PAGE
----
WASHINGTON, Feb. 6 (UPI) -- The country that harbors Mullah Krekar, the leader of a Kurdish Islamic organization with links to al Qaida made public Wednesday in U.S. Secretary of State Colin Powell's U.N. presentation, will not detain or extradite him until three investigations into his ties are completed.
In an interview with the spokesman for the Norwegian Foreign Ministry Thursday, Karsten Klepsvik told United Press International his country would neither detain nor extradite Najm al-Din Faraj Ahmad -- Krekar's real name -- until three simultaneous investigations into him are completed.
"We are a country under the rule of law," Klepsvik said. "We cannot take any shortcuts. Until proven guilty (Krekar) is presumed not guilty." The three investigations ongoing in Norway revolve around Krekar's asylum status; pending charges in Jordan regarding his role as a heroin dealer, and his ties to al Qaida.
At the United Nations Wednesday, Powell did not mention Krekar by name but did mention his organization, Ansar al-Islam, and said the organization hosted al Qaida operatives fleeing Iran from Afghanistan and controlled the area of northern Iraq where al Qaida had established an explosives and poisons training camp.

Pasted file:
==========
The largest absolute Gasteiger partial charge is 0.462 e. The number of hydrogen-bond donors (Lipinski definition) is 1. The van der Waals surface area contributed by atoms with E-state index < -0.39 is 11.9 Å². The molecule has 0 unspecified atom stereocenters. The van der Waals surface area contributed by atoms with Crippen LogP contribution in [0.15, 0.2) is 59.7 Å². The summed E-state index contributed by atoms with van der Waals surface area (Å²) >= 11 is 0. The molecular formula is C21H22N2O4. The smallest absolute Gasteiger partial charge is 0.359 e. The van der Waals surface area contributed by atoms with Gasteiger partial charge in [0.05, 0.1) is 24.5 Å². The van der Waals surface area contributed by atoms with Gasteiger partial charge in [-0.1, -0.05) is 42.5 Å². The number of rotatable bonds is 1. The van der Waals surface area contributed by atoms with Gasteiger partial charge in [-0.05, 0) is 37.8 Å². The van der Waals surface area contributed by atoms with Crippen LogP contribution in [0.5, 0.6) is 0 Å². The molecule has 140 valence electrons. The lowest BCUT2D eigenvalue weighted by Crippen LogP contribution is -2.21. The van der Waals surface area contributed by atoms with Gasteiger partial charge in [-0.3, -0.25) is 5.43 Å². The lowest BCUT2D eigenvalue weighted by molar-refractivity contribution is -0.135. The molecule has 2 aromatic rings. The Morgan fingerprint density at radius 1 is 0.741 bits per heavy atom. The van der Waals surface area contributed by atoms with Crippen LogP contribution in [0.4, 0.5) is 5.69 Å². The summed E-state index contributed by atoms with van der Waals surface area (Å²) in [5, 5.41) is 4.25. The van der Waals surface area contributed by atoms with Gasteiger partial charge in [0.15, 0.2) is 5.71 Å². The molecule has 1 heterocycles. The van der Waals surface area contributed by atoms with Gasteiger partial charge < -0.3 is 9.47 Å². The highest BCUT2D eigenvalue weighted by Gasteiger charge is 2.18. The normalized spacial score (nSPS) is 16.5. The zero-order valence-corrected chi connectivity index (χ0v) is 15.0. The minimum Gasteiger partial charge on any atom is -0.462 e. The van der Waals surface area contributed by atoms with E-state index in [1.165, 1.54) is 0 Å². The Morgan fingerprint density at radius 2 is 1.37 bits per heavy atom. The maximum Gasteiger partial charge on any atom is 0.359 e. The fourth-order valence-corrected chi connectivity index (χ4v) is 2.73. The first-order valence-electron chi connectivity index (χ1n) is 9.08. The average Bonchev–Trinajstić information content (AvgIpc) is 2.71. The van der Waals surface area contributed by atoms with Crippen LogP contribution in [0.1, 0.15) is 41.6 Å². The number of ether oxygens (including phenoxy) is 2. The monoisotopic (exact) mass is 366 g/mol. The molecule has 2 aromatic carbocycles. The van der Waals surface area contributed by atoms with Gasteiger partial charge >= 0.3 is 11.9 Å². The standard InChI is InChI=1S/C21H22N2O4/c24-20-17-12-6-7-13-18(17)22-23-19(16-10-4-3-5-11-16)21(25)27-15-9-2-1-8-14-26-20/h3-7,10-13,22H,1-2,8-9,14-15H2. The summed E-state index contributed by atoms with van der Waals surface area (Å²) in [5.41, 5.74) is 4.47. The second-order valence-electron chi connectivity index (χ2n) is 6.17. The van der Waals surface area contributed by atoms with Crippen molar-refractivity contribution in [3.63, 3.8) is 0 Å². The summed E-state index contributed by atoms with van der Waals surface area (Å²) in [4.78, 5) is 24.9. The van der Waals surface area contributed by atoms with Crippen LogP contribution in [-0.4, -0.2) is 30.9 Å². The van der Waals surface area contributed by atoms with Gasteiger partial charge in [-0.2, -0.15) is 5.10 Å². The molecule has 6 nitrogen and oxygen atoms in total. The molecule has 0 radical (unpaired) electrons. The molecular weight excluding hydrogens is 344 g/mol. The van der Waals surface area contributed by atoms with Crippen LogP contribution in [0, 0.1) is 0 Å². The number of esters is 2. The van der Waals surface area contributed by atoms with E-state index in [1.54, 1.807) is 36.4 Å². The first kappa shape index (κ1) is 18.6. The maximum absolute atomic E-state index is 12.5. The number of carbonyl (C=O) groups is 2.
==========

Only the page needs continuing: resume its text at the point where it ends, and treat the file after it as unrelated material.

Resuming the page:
"Baghdad has an agent in the most senior levels of the radical organization Ansar al-Islam that controls this corner of Iraq," Powell said. "In 2000, this agent offered al Qaida safe haven in the region. After we swept al Qaida from Afghanistan, some of those members accepted this safe haven. They remain there today."
On Thursday, the Senate Foreign Relations Committee's ranking democrat, Senator Joe Biden, D-Del., peppered Powell with questions about Krekar and his whereabouts. He asked why the United States had reportedly called off an air strike on one of their training camps and why the United States had not urged the Patriotic Union of Kurdistan to eliminate the organization's stronghold.
PUK is a pro-American Kurdish party that has sovereignty over about half of northern Iraq that falls under the no-fly zones. "If Ansar is such a threat, why is its purported leader walking around free in Norway giving interviews? And the reason I ask the question is it's the only thing out there that sort of undercuts our sense of urgency," Biden asked Powell, to which the secretary said he would not respond in open session.
It has been widely reported that Ansar al-Islam was created a month before Sept. 11, 2001, in meetings between senior al Qaida leaders and Kurdish Islamists. Krekar has lived in Norway on and off, however, since the early 1990s, when he was initially granted asylum in that country after claiming he could not return to northern Iraq.
Klepsvik noted that his government was aware that Krekar had returned to northern Iraq several times since initially moving to Norway. In September last year, Iran arrested Krekar, detained him for one week and then sent him to the Netherlands where he was questioned by Dutch authorities for his links to terrorism.
European and U.S. officials tell UPI the United States also questioned him. Between September and January, Krekar was detained, but in January he was allowed to depart for Oslo, where he now resides.